Planning Home Maintenance When working with new homebuyers a question that often arises is “what happens if the hot water tank breaks?”. Now it may seem obvious to those who currently own but to those who haven’t it can be a cause of sheer panic. Heck, even those who own and are familiar with home maintenance can panic at any unexpected expense.

I’ve been working on a video series called Home Maintenance Minutes over the last year with the aim to cover home maintenance items that often arise during home inspections: furnace filters, moss on a roof… etc. These smaller and regular  maintenance items are critical to preventing larger scale expenses and panic situations.

With that said, how does a homeowner plan and prioritize home maintenance items? That is the target for this blog post and if you’re facing items and feeling a bit overwhelmed then this blog is for you.

Step 1: Identify Needs and Wants

Identifying Needs and Wants will aid in a building a workable list of maintenance items that can be addressed in the near future and wants that can be done without until the right time. It is helpful to ask your spouse, friend, parent, or even kids to assist and walk through and around the home taking notes.

Example: A Need is to replace a leaking garbage disposal. A Want is get a new flat screen for the master bedroom. A Need is to replace a leaking faucet and a Want to pick up the new release of Call of Duty.

Step 2: Separate the Needs and Wants lists into 2 Columns

I find it helpful to handwrite this step out. Using paper and pen, create two columns with Needs on the left and Wants on the right. Be very scrutinizing in this step and ask yourself: how long can I go with out ______?

Example: It is inconvenient to have a bucket under the sink just to empty it every time dishes are complete due to a leaking disposal yet I can live without another TV for a few more months.

Step 3: Put the Wants Column Away for Now.

The Wants can wait.

Step 4: Prioritize the Needs Lists from Least to Most Expensive

Open a browser on a phone, tablet, or computer and visit a hardware website like Lowe’s or Amazon to see prices. Go through the list one-by-one noting the cost of each item. Items like roofs and exterior home paint jobs are tough to quote off the internet and likely should have a contractor provide an estimate.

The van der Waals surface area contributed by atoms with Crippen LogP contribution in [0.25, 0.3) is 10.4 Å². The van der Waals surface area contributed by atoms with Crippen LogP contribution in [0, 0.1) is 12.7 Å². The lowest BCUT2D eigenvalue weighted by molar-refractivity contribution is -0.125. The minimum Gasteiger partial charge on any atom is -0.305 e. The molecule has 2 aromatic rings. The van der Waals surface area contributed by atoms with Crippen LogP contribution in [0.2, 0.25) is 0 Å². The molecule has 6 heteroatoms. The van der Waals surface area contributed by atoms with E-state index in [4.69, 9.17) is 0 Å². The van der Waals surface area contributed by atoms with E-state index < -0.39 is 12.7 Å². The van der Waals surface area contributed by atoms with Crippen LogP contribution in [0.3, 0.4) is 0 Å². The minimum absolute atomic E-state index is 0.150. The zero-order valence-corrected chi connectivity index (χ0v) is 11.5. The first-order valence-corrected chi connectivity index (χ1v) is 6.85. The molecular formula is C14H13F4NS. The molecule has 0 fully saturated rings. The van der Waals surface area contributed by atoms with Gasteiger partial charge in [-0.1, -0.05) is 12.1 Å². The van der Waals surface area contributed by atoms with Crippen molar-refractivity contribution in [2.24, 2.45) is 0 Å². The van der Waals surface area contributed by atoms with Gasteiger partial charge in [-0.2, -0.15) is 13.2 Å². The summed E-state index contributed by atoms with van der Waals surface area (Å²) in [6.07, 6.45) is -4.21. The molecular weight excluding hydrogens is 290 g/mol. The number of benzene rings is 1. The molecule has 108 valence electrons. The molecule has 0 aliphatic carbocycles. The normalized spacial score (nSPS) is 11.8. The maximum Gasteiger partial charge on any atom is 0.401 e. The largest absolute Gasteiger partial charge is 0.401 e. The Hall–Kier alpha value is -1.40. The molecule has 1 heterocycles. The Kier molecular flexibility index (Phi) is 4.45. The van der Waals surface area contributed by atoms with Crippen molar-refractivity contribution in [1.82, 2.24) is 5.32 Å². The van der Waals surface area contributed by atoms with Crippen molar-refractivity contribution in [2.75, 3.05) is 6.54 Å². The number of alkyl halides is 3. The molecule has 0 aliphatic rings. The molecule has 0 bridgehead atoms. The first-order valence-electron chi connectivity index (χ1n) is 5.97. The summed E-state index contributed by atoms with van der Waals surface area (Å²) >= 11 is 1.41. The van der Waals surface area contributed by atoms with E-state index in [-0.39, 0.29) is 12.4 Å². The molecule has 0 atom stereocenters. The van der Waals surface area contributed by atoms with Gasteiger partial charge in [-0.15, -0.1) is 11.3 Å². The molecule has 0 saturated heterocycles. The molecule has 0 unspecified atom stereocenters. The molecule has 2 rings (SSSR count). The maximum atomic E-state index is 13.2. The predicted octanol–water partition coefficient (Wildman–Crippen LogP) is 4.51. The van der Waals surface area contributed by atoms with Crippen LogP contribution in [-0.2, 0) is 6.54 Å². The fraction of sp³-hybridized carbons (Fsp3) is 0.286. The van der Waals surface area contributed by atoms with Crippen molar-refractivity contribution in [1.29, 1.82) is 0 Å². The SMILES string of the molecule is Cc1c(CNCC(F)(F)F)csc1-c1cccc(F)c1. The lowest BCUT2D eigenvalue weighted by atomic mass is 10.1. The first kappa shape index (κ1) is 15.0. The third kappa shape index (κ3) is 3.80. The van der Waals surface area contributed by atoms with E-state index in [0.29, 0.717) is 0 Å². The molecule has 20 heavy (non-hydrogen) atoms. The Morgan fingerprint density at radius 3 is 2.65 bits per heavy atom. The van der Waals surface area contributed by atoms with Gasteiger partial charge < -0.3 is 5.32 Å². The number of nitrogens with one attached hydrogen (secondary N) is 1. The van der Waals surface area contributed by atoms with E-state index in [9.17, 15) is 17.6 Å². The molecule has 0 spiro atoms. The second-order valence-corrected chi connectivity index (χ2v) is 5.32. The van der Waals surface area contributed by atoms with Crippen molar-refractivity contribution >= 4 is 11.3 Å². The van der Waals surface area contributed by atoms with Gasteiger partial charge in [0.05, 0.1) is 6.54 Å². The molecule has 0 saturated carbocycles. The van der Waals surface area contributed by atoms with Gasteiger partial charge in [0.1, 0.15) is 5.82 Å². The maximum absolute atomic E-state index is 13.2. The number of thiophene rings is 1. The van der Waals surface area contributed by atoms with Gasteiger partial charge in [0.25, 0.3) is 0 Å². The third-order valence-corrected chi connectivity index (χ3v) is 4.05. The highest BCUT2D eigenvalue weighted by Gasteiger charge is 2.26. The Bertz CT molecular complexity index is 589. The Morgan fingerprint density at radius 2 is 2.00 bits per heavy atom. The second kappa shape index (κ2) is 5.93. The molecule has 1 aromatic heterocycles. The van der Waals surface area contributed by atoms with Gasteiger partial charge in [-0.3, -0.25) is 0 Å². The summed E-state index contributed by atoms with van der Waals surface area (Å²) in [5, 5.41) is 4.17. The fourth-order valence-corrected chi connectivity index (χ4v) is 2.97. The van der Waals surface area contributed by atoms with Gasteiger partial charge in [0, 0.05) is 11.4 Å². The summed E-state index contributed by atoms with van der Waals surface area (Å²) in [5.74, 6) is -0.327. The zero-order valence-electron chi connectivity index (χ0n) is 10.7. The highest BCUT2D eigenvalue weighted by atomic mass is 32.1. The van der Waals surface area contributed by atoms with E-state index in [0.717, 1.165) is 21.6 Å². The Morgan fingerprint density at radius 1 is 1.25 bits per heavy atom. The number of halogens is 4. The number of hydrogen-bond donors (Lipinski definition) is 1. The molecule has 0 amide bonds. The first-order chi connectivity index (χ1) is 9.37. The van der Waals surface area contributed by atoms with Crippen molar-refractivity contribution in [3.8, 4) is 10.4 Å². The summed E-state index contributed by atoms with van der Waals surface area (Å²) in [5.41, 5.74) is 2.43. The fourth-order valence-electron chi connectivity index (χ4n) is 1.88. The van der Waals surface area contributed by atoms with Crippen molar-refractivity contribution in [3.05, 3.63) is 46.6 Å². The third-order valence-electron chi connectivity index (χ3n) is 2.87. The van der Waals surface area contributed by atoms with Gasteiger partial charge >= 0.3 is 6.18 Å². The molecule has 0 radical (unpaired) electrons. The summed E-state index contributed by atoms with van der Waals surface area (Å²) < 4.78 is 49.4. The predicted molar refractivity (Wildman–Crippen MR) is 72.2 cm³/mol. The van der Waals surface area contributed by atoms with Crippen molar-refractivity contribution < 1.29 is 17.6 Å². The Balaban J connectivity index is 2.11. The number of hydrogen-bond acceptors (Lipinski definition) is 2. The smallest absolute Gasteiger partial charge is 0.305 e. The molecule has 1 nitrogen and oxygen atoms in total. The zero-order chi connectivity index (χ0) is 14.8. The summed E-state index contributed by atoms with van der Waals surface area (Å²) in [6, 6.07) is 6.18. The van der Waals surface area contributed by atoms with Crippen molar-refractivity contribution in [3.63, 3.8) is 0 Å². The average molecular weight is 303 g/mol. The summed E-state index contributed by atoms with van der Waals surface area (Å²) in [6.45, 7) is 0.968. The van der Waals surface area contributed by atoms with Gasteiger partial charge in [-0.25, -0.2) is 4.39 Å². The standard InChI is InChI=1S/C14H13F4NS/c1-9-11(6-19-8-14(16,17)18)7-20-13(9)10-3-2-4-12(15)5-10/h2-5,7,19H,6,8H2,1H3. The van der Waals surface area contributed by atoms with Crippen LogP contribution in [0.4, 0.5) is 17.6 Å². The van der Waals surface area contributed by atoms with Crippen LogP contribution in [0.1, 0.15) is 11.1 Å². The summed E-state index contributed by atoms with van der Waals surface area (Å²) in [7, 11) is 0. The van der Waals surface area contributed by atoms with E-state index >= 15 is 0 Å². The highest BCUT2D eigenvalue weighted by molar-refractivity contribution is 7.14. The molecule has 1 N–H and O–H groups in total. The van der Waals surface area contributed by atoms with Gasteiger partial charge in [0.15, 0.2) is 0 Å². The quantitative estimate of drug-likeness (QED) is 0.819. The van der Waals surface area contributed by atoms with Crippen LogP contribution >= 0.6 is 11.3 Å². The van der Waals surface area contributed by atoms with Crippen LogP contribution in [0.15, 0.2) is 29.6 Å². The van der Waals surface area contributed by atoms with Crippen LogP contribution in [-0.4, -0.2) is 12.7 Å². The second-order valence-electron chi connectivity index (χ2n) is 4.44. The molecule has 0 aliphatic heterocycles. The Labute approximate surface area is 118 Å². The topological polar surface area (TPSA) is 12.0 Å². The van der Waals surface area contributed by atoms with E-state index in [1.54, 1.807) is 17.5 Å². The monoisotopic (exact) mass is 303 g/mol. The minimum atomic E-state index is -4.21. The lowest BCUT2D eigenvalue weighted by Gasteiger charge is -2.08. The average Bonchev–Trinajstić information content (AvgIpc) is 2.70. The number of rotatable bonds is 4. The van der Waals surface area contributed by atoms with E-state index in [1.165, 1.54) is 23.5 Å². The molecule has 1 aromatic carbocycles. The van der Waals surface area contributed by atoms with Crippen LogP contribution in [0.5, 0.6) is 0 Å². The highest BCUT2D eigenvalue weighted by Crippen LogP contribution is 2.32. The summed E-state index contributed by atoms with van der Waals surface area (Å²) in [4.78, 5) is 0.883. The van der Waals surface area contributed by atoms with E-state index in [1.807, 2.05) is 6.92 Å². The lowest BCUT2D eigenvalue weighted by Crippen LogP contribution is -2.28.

This step is usually is what stalls people from taking steps in their home maintenance goals. They see the roof or exterior home painting needing done, stress on the cost, end up not doing anything, and the affordable maintenance items don't get completed.

By prioritizing the maintenance list from least to most expensive it can be seen what immediate actions can be taken and liquidate the finances. Hose bib covers and a leaking faucets or plumbing is far more affordable that roofs and paint.

Step 5: Take Action

Now the Needs list is complete, start taking those steps to address that selected items.

Example: If the item is to get hose bib covers to prevent pipes from freezing then go to the local hardware store and purchase the desired number or open a web browser and order. If the item is a leaky faucet then visit the hardware store, look at styles and compare prices and see if you have the tools to replace/repair. If not, research how much tools will be because tools are worth owning.

Related: Home Improvement Ideas

Step 6: Congratulate Yourself for a Job Well Done!

Often over looked is celebrating. You did it! You took the time and accomplished a goal. Regardless of how small, how involved, and intense or how easy. You took the time to accomplish a goal and now feel good about getting a home maintenance item off the check list.

Step 7: Plan the Next Home Maintenance Item

Look at your budget and if another small item can be addressed then make it so. If not, save the money and make it a reality. Not all projects will be easy yet they can prevent larger items from costing thousands and that is money in the bank.

So why plan and prioritize home maintenance?

To protect a home’s value, to have a safe place to live, and not be surprised if planning to sell in the future.

I’ll close out with this.

There have been many many times in my real estate career that costly home inspection repairs arose the buyer requested the seller to address when those repairs were preventable. Don’t loose valuable home equity with preventable home maintenance.